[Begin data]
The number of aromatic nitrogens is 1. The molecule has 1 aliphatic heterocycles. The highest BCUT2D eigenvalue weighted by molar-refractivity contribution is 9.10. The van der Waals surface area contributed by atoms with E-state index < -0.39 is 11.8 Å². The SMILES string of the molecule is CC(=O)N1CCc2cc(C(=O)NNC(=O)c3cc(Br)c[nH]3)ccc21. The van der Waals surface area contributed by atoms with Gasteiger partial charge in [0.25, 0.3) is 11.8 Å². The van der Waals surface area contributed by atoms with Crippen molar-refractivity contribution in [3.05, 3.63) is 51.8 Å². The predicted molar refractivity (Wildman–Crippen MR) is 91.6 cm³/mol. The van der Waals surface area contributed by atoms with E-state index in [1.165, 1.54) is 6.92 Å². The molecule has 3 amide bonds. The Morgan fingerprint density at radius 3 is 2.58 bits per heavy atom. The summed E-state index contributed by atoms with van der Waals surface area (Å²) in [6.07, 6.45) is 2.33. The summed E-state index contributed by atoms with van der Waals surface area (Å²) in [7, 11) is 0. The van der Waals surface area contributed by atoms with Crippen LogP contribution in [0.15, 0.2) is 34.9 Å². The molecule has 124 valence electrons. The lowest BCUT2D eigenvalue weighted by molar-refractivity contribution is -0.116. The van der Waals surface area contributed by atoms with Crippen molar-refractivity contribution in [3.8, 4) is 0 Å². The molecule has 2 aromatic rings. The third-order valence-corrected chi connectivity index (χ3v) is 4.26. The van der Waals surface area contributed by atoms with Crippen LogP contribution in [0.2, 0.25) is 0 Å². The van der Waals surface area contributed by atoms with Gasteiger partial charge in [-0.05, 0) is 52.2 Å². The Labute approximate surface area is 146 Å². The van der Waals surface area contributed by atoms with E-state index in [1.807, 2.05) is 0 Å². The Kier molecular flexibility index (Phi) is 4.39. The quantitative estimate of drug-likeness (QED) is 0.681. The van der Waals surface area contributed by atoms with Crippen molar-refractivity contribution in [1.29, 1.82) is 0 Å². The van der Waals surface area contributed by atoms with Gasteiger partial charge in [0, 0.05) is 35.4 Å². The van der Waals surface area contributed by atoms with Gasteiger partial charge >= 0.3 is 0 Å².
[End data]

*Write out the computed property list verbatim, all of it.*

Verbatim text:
The number of aromatic nitrogens is 1. The molecule has 1 aliphatic heterocycles. The highest BCUT2D eigenvalue weighted by molar-refractivity contribution is 9.10. The van der Waals surface area contributed by atoms with E-state index < -0.39 is 11.8 Å². The SMILES string of the molecule is CC(=O)N1CCc2cc(C(=O)NNC(=O)c3cc(Br)c[nH]3)ccc21. The van der Waals surface area contributed by atoms with Gasteiger partial charge in [0.25, 0.3) is 11.8 Å². The van der Waals surface area contributed by atoms with Crippen molar-refractivity contribution in [3.05, 3.63) is 51.8 Å². The predicted molar refractivity (Wildman–Crippen MR) is 91.6 cm³/mol. The van der Waals surface area contributed by atoms with E-state index in [1.165, 1.54) is 6.92 Å². The molecule has 3 amide bonds. The Morgan fingerprint density at radius 3 is 2.58 bits per heavy atom. The summed E-state index contributed by atoms with van der Waals surface area (Å²) in [6.07, 6.45) is 2.33. The summed E-state index contributed by atoms with van der Waals surface area (Å²) in [7, 11) is 0. The van der Waals surface area contributed by atoms with Crippen LogP contribution in [0.15, 0.2) is 34.9 Å². The molecule has 124 valence electrons. The lowest BCUT2D eigenvalue weighted by molar-refractivity contribution is -0.116. The van der Waals surface area contributed by atoms with Crippen molar-refractivity contribution in [3.8, 4) is 0 Å². The molecule has 2 aromatic rings. The third-order valence-corrected chi connectivity index (χ3v) is 4.26. The van der Waals surface area contributed by atoms with Crippen LogP contribution in [0.2, 0.25) is 0 Å². The van der Waals surface area contributed by atoms with Gasteiger partial charge in [-0.05, 0) is 52.2 Å². The Labute approximate surface area is 146 Å². The van der Waals surface area contributed by atoms with E-state index in [1.807, 2.05) is 0 Å². The Kier molecular flexibility index (Phi) is 4.39. The quantitative estimate of drug-likeness (QED) is 0.681. The van der Waals surface area contributed by atoms with Crippen molar-refractivity contribution in [1.29, 1.82) is 0 Å². The van der Waals surface area contributed by atoms with Gasteiger partial charge in [0, 0.05) is 35.4 Å². The van der Waals surface area contributed by atoms with Gasteiger partial charge >= 0.3 is 0 Å².